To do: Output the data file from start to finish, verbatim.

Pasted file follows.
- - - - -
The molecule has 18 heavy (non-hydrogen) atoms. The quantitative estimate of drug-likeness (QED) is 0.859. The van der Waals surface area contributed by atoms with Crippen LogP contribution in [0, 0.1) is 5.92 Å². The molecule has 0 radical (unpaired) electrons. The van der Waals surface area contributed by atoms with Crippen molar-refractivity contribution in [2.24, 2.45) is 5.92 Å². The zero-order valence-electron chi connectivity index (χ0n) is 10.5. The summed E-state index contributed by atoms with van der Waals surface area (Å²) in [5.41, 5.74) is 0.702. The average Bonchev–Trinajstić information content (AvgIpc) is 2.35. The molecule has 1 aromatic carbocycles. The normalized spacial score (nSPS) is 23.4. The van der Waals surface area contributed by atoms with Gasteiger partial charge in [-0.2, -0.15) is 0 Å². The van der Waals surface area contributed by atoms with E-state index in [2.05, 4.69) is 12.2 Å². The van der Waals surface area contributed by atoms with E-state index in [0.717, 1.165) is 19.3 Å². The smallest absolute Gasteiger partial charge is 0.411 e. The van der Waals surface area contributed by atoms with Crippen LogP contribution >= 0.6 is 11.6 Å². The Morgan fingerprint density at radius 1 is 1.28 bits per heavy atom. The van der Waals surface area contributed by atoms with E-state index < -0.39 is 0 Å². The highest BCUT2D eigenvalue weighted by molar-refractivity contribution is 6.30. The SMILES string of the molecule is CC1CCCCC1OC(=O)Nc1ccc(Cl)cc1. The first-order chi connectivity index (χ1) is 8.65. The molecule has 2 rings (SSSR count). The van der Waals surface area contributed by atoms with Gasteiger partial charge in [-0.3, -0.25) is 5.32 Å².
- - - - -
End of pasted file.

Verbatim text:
The molecule has 18 heavy (non-hydrogen) atoms. The quantitative estimate of drug-likeness (QED) is 0.859. The van der Waals surface area contributed by atoms with Crippen LogP contribution in [0, 0.1) is 5.92 Å². The molecule has 0 radical (unpaired) electrons. The van der Waals surface area contributed by atoms with Crippen molar-refractivity contribution in [2.24, 2.45) is 5.92 Å². The zero-order valence-electron chi connectivity index (χ0n) is 10.5. The summed E-state index contributed by atoms with van der Waals surface area (Å²) in [5.41, 5.74) is 0.702. The average Bonchev–Trinajstić information content (AvgIpc) is 2.35. The molecule has 1 aromatic carbocycles. The normalized spacial score (nSPS) is 23.4. The van der Waals surface area contributed by atoms with Gasteiger partial charge in [-0.2, -0.15) is 0 Å². The van der Waals surface area contributed by atoms with E-state index in [2.05, 4.69) is 12.2 Å². The van der Waals surface area contributed by atoms with E-state index in [0.717, 1.165) is 19.3 Å². The smallest absolute Gasteiger partial charge is 0.411 e. The van der Waals surface area contributed by atoms with Crippen LogP contribution >= 0.6 is 11.6 Å². The Morgan fingerprint density at radius 1 is 1.28 bits per heavy atom. The van der Waals surface area contributed by atoms with E-state index < -0.39 is 0 Å². The highest BCUT2D eigenvalue weighted by molar-refractivity contribution is 6.30. The SMILES string of the molecule is CC1CCCCC1OC(=O)Nc1ccc(Cl)cc1. The first-order chi connectivity index (χ1) is 8.65. The molecule has 2 rings (SSSR count). The van der Waals surface area contributed by atoms with Gasteiger partial charge in [-0.3, -0.25) is 5.32 Å².